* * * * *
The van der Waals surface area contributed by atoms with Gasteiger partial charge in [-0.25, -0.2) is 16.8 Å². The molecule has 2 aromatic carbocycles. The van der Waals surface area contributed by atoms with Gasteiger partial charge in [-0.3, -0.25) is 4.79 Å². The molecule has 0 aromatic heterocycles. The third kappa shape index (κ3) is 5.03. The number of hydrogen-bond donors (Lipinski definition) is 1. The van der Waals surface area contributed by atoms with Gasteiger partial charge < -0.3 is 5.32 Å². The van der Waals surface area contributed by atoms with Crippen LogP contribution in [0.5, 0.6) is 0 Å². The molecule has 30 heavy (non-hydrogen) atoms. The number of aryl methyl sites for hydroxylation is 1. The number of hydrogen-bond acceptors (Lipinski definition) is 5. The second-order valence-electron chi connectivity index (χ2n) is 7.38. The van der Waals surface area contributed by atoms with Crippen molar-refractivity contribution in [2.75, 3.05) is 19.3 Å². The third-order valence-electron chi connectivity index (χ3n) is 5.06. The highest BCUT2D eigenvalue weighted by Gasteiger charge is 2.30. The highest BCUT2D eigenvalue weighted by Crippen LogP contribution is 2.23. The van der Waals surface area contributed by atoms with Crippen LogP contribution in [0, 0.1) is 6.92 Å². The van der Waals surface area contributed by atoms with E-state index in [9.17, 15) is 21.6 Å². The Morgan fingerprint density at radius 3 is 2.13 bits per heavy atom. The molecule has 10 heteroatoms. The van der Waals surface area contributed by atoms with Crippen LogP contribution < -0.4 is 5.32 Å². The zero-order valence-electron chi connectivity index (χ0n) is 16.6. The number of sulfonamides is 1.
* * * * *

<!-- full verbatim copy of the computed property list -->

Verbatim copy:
The van der Waals surface area contributed by atoms with Gasteiger partial charge in [-0.25, -0.2) is 16.8 Å². The molecule has 2 aromatic carbocycles. The van der Waals surface area contributed by atoms with Gasteiger partial charge in [-0.3, -0.25) is 4.79 Å². The molecule has 0 aromatic heterocycles. The third kappa shape index (κ3) is 5.03. The number of hydrogen-bond donors (Lipinski definition) is 1. The van der Waals surface area contributed by atoms with Gasteiger partial charge < -0.3 is 5.32 Å². The van der Waals surface area contributed by atoms with Crippen LogP contribution in [0.5, 0.6) is 0 Å². The molecule has 30 heavy (non-hydrogen) atoms. The number of aryl methyl sites for hydroxylation is 1. The number of hydrogen-bond acceptors (Lipinski definition) is 5. The second-order valence-electron chi connectivity index (χ2n) is 7.38. The van der Waals surface area contributed by atoms with Crippen molar-refractivity contribution in [2.75, 3.05) is 19.3 Å². The third-order valence-electron chi connectivity index (χ3n) is 5.06. The highest BCUT2D eigenvalue weighted by Gasteiger charge is 2.30. The highest BCUT2D eigenvalue weighted by Crippen LogP contribution is 2.23. The van der Waals surface area contributed by atoms with Crippen LogP contribution in [0, 0.1) is 6.92 Å². The van der Waals surface area contributed by atoms with E-state index in [9.17, 15) is 21.6 Å². The Morgan fingerprint density at radius 3 is 2.13 bits per heavy atom. The molecule has 10 heteroatoms. The van der Waals surface area contributed by atoms with Crippen LogP contribution < -0.4 is 5.32 Å². The zero-order valence-electron chi connectivity index (χ0n) is 16.6. The number of sulfonamides is 1.